I just finished a book I really enjoyed. It was a top read in all respects except one. Almost as unwelcome as the Hermetically Sealed Heroine is the Crazy Bitch Ex. Why can't relationships just not work out? Why does the genre insist that our heroine is special and unique to the hero (or vice versa) while all past relationships were a narrow escape from the cauldron of hell? Shelve your divorce issues, people. Sometimes you don't get married. It's why we have friends we used to fuck instead of shallow graves in the backyard. Sex is not a sacred event that can only be correctly bestowed upon one person. In the case of this book I was really into the hero. His evolution from sulky arrested adolescent to leading man was skillfully done and fully realized. Then his ex shows up. Suddenly, I hate both of them. If you've ever spent time on a legal aid board, poverty skills forum or any other place second, third or fourth wives hang out you know exactly what I am talking about. The current relationship is pure and magical. The past relationship is a succubus draining the life from their innocent and trusting spouse.
In this case, our hero rides off to apologize for a one night stand several years past, thankfully leaving the heroine out of it. The CBE is in an insanely dysfunctional marriage she entered a scant two months after rejecting the hero on grounds of potential poverty. Her parents may have forced her into the relationship and since then she's rarely seen in public. On a trip to London our hero was drunk as a Duke and spent a weepy evening reliving past glories. Along comes the harsh light of dawn and he realizes he just wanted to bang her once. He's out of there and she's on her own. CBE heads back to her husband, never to cross Drunky McDuke's mind again.
On the other side of the marriage, CBE's husband is wicked crazy. He engages in a three book arc of revenge culminating in a promise to kill the hero if he so much as glances at the husband's prized tea kettle. He's angry, unreasonable, and obsessively focused on his wife (the aforementioned CBE) and Drunky. Our hero has been a pretty stand up guy to this point. He's all about women's rights. He's discovered his own father had a potential CBE that turns out just to be a nice dead lady. (See? Relationships CAN just not work out!) So to this point we're ok. Then it all goes Jerry Springer. Drunky may (or may not) have fathered a child with CBE and CBE has informed her husband of this either to torment him or because she's honest. CBE is sobbingly grateful that Drunky has finally come to rescue her from an (allegedly) abusive husband she fears will kill her. At this point Drunky has had his own life threatened (and certainly turned upside down) by CBE's husband. He's afraid of the guy himself. So he sneers down at her for making her husband the mess he is. How dare she complain when she has a wealthy, titled husband who adores her. She's a celebrated (if rarely seen) beauty with four children. Tend to them and bother him no more. Later Drunky takes a moment to wonder if CBE's husband might really kill her. He thinks it sucks the kid might suffer, especially if it's his, but what can he do? He's famous Drunky McDuke and that other guy is Reclusive Lord Crazy. How can Drunky McDuke do anything for his potential child or baby mama? And why should he? She's obviously a head case who has driven Reclusive Lord Crazy mad with her bitchy ways. Thank god he didn't marry her!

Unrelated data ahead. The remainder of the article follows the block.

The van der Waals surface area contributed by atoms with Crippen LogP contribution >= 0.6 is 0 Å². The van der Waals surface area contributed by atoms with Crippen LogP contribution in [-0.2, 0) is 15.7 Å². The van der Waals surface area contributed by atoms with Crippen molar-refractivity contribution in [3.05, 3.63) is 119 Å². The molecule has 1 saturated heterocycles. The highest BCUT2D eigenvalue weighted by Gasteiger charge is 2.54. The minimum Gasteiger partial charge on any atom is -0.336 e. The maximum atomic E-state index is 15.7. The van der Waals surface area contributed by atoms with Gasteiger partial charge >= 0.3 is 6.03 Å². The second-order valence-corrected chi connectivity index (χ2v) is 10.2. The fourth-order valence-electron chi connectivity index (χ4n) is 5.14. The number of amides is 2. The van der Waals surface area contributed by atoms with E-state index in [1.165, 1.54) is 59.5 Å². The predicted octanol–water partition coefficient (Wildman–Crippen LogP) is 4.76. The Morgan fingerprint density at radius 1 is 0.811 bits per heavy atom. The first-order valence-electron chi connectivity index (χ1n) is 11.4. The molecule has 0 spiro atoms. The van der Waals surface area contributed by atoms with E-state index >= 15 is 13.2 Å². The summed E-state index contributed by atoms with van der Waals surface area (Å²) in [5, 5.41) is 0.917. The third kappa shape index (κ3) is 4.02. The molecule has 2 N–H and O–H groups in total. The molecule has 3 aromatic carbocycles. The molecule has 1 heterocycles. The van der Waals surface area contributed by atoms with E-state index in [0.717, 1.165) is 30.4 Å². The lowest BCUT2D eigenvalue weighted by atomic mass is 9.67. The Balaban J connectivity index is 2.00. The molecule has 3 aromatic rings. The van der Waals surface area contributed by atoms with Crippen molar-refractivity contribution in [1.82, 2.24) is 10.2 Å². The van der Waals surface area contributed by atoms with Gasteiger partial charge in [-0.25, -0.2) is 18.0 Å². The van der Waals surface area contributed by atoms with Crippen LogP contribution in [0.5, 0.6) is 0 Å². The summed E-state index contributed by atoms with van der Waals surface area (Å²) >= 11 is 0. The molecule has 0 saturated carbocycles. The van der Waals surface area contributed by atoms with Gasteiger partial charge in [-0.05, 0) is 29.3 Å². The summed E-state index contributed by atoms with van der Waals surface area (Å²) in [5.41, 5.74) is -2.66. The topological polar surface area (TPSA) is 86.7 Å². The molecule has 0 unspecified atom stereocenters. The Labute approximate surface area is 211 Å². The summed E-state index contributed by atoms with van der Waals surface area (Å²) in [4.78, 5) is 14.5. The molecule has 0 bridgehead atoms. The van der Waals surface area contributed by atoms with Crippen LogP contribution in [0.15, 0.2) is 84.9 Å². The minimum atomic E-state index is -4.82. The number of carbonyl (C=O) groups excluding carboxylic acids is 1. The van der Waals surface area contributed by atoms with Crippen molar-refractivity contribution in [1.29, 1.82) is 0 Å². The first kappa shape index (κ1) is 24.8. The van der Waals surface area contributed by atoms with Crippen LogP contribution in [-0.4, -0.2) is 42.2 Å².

Our hero rides off to apologize to his family for Reclusive Lord Crazy stalking them after his failure to keep it zipped. Later in the book Drunky stares down at his first (second?) born son with awe and hopes all sons are so beloved. As a reader we are supposed to share Drunky's revulsion for his CBE and Reclusive Lord Crazy. As well, we are supposed to share the hope that Lord Crazy's son is his own. As a person familiar with domestic violence and the ease with which people turn away from it's pleading victims I had a hard time looking at Drunky after that. I'm pretty sure CBE quickly took a header down the stairs leaving Bastardish Son to grow up with a hot and cold father he can never satisfy. Eventually BS will meet a Hermetically Sealed Heroine and the two will go off to their own HEA. That's how things go in Romancelandia.
I would have thought a hell of a lot more of Drunky if he'd taken the words of a women he once loved (enough to marry) seriously. If he had investigated her safety as carefully as he did his own paternity before coming to a ruling of CBE I'd have forgiven him. The Crazy's may be in a hell of their own making, one they enjoy in the manner of those drawn to these relationships, but she could also be in serious danger. I find it hard to take a man seriously when the life of his former lover and possible child are something to shrug over and walk away from. Maybe that's just me.